Kate told me that she's happy for my success, and asked (politely) if I was making any money yet. Not really, I said. She asked if my goal was to land a paid position as a regular reviewer, and I said sort of. I do want that, but only if it will help me publish books, and/or slow down my reading pace. She kind of shrugged, and said well, I hope you can do that, but right now you're kind of an indentured servant. You're doing the grunt work and building up credit you can use to buy your freedom, and a little plot of land of your own. That was helpful of her, and sweet.

I asked both of them for recommendations on a certain kind of dialogue that appears in literary short stories, because I'm speaking about dialogue to a group of women writers in mid-February. (You can come if you want to, as long as you're close to LA and not male-identifying. Email me for details if you'd like them.) Both of them (separately) looked at their bookshelves for a long time and eventually realized aloud that they don't really like dialogue.

This will be funny to people who know them both, because as thinkers, they couldn't be more different. Kate is a structuralist, inspired by the natural world, a Baby Boomer with a fine-tuned ability to walk in and teach for three hours off the cuff. Chris is a poststructuralist, immersed in pop and digital culture, a Gen Xer who examines his pedagogy like narcissists examine their faces. They have both helped me immeasurably, and yesterday isn't the first time I've thought of them as the orange and teal of my writing life.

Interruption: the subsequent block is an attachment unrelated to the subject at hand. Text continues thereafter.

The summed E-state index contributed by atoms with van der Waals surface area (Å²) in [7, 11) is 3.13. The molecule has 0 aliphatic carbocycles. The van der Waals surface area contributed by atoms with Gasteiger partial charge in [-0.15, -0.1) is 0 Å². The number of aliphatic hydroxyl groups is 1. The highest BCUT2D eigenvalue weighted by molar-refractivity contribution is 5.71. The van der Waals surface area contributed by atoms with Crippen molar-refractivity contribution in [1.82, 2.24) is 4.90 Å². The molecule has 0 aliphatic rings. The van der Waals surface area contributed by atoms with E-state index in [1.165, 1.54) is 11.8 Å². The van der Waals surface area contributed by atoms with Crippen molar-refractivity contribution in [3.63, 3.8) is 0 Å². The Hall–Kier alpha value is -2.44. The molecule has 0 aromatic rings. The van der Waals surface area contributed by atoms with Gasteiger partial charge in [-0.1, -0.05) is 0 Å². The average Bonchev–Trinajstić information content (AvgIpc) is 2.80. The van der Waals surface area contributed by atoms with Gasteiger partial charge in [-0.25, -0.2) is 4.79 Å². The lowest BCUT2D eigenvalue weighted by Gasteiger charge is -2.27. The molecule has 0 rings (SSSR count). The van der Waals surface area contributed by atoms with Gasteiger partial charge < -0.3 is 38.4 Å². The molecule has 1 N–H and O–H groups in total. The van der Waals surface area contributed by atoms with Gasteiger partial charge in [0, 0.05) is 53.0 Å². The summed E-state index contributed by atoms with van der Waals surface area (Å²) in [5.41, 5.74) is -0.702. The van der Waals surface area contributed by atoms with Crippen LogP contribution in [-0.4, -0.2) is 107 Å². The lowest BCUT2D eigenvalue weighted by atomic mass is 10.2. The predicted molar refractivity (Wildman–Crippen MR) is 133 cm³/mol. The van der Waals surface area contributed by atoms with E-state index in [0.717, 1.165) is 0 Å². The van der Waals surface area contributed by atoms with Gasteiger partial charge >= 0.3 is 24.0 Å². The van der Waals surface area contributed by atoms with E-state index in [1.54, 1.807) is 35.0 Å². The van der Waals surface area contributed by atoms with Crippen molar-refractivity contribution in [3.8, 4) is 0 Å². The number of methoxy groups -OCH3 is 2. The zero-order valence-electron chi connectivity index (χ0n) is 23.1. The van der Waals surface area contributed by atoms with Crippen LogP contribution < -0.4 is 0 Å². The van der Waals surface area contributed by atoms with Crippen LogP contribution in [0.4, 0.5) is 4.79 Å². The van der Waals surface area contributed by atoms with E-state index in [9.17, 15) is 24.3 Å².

In other news, the overwhelm I felt recently lasted a while, a week+, but I dug out of it this week and got a bunch of things done. I'm not completely aboveground, but I'm getting there. Lots of good news ahead, lots of good books behind. Nice to have a fresh start in February.

Out in the world:

A review of one of the best books I read last year (out of 150, mind you): Thirty-Seven, by Peter Stenson, at 3:AM.

A short, cynical piece about the PEN shortlists and money in publishing at Book & Film Globe.

Books I Hate with Morris Collins, who wrote one of the Horse Latitudes books. I really enjoyed this interview. He's a smart guy, about writing particularly.

By the way, if you're reading this and you're one of the people who's agreed to a Books I Hate interview, email me, okay? I need to sort out the next few months. I promise I'm not mad.

Sunday, January 27, 2019

Weekly To-Do, 1/20/19 - 1/26/19

This week I felt utterly overwhelmed. The amount of work I've taken on is unreasonable, and a few things that are genuinely important have fallen by the wayside (applying for a residency, [secret thing]). I sat down with my book pile, my spreadsheet, and my husband on Saturday to figure out what to do, and although it felt a lot like me rambling and Matt sitting there with a listening-but-feeling-slightly-superfluous look on his face, it helped a bit. I have a short list of what to do next, I eliminated a couple of items from the pile, and I feel okay about February.